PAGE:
Hicks, Muse, Tate & Furst continued its push onto grocery store shelves in Europe, this time finding its way into the cereal aisle with the GBP642 million ($1.1 billion) purchase of Weetabix. The deal reflects Hicks Muse’s drive to accumulate a coterie of brand-name food products, and closely follows its purchase of Unilever’s Ambrosia desserts brand and its Brown & Polson corn-flour unit.
However, while the Unilever purchases were made through Hicks Muse’s Premier Foods platform, the Weetabix buy, according to Hicks Muse Partner Lyndon Lea, will stand on its own. The business will be acquired through the recently formed Latimer Acquisitions Limited holding company.
Weetabix, primarily controlled by Sir Richard George, is a public stock and trades on the OFEX, a Britain-based electronic exchange. Based on the terms of the deal, holders of Weetabix Class A shares will receive GBP53.75 per share, while holders of Weetabix ordinary shares will receive GBP268.75 in cash for each share.
“We had a dinner with Sir Richard George and discovered that we shared a common vision,” Lea said. “In order to drive your major brands, you have to focus on fewer brands, and you need the resources of a larger group so you can support those brands properly.”
Weetabix, while generally overshadowed in the U.S. by Kellogg, Post and General Mills offerings, is the main player in Britain, holding a 14.2% market share, according to reports. The brands under the Weetabix umbrella-including Weetabix itself, Alpen, Ready Brek and Weetos-differ from many of their American counterparts in that as a whole, the brands promote themselves as healthy choices based on their high fiber and low sugar content.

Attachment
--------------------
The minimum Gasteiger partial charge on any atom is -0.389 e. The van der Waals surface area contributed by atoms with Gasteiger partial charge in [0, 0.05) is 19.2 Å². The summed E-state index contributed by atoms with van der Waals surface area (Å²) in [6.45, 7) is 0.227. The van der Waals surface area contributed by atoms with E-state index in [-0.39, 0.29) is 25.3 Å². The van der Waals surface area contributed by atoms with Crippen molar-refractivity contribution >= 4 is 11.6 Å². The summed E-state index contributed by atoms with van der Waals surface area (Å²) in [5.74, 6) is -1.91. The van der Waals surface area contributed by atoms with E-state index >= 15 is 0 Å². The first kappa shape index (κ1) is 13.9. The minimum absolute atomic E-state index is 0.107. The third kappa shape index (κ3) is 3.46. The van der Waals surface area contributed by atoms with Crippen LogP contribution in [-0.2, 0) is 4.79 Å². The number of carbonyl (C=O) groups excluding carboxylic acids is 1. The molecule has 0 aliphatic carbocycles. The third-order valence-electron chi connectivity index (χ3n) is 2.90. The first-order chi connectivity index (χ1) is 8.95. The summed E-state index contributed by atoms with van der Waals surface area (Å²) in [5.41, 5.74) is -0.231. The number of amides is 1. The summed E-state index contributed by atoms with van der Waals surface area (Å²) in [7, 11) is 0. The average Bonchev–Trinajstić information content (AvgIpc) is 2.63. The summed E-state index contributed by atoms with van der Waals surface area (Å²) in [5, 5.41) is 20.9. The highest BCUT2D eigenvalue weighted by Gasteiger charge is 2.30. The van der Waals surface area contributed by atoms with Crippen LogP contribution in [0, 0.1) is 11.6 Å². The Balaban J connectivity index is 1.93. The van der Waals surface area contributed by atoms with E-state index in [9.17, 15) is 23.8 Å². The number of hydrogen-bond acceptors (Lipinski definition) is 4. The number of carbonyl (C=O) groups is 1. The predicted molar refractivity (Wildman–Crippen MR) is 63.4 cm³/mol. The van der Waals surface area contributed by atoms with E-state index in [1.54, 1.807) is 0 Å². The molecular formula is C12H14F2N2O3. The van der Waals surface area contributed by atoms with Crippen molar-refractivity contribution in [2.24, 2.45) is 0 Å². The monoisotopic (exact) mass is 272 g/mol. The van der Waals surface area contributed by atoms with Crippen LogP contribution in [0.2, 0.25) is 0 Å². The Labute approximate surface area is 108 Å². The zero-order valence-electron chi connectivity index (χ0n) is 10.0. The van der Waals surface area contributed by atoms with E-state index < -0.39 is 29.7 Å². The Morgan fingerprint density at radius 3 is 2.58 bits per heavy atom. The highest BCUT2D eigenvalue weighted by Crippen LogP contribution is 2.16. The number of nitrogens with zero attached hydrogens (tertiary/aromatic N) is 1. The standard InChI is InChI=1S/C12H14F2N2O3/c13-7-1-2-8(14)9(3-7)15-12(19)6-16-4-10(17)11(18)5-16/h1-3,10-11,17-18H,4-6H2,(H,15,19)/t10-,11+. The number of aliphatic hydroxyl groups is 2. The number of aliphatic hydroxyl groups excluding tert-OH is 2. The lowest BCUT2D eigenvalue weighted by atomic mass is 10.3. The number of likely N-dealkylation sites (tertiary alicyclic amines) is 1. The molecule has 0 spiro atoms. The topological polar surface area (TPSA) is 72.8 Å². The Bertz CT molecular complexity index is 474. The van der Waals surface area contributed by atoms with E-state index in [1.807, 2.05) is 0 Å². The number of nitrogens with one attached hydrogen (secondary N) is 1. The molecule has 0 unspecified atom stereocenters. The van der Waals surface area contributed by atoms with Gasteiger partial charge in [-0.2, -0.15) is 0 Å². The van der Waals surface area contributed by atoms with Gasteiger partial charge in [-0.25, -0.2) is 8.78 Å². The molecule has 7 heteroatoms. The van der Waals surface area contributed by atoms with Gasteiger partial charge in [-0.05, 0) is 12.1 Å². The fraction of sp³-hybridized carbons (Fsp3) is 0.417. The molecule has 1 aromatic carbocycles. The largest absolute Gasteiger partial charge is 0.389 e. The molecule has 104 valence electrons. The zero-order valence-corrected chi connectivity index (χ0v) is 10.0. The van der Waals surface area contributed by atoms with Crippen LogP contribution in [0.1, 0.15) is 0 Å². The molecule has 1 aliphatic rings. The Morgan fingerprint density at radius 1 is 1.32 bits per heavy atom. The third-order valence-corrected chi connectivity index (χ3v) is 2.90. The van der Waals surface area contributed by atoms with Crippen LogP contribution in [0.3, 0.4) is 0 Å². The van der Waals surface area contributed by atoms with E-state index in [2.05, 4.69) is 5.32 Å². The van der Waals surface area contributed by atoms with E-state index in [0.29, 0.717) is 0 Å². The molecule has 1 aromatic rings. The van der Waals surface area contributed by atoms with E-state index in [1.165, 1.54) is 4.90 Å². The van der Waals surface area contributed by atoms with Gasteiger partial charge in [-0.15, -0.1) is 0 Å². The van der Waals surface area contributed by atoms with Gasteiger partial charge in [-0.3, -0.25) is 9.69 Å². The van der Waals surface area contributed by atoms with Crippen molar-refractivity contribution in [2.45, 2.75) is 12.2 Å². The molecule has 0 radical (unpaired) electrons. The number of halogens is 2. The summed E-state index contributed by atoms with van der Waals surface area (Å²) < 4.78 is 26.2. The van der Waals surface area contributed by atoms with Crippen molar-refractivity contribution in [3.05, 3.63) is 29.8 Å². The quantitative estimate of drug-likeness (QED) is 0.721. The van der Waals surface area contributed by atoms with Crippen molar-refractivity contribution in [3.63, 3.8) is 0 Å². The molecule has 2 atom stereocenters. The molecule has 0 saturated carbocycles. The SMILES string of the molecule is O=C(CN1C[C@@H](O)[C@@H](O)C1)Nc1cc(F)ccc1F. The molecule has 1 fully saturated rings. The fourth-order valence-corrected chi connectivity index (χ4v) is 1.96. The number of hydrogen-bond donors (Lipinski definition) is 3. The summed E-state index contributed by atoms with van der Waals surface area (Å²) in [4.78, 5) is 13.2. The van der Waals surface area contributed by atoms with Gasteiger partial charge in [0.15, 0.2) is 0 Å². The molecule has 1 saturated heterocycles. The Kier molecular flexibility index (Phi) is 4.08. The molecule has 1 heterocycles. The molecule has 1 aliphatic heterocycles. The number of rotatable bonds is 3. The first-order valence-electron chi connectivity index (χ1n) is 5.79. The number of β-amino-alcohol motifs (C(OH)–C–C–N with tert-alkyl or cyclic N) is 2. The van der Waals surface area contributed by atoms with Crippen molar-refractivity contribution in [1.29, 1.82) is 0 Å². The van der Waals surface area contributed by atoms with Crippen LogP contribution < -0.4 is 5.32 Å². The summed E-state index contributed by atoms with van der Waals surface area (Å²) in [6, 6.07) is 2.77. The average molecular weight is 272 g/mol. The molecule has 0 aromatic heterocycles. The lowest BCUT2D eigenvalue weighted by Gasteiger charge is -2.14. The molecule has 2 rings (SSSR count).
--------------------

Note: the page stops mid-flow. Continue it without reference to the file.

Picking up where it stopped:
It was a combination of Weetabix’s name recognition and its focus on health that drew Hicks Muse’s interest. “It follows the trend as far as healthy eating,” Lea said. “Its brands have the power to pull the consumer.”
Weetabix has been a strong performer in the past, generating GBP361.6 million in 2002 revenue with pre-tax profits of GBP44.4 million. Lea added that the company’s EBITDA margins are north of 17 percent. He further described that for Hicks Muse, this deal “is not a high growth play,” but to find whatever growth is out there, the firm will focus on driving product generation and building and developing its brands.
It’s no secret that Hicks Muse has been interested in raiding the European closet for food deals. Through its Premier platform, the firm has already lined up a healthy batch of British food names, including Branston pickle, Gales honey, Hartleys jam, Typhoo tea, Cadbury drinking chocolate, Loyd Grossman sauces and HP Foods. The firm originally gained control of Premier through its 1999 buyout of Hillsdown Holdings, which eventually was split into Premier and Burton’s Foods.
The firm is equally active in the U.S. food markets, and recently Hicks Muse worked out a $485 million exit from its Pinnacle Foods investment, selling the business to JPMorgan Partners in a deal that should yield a nourishing return of more than two times its invested equity.
For Weetabix, Hicks Muse will use capital from its $1.5 billion Hicks Muse Europe Fund I, and intends to finance the deal with a mix of equity and debt. Lea said the financing will incorporate “a traditional chunk of senior debt and a bridge to either a mezzanine or high yield piece,” and he said J.P. Morgan would lead the debt syndicate.
Purchase Price: $1.1B
Advisors: HMTF: J.P. Morgan Chase & Co., Weetabix: Rothchild
HMFT Lawyer: Weil, Gotshal & Manges LLC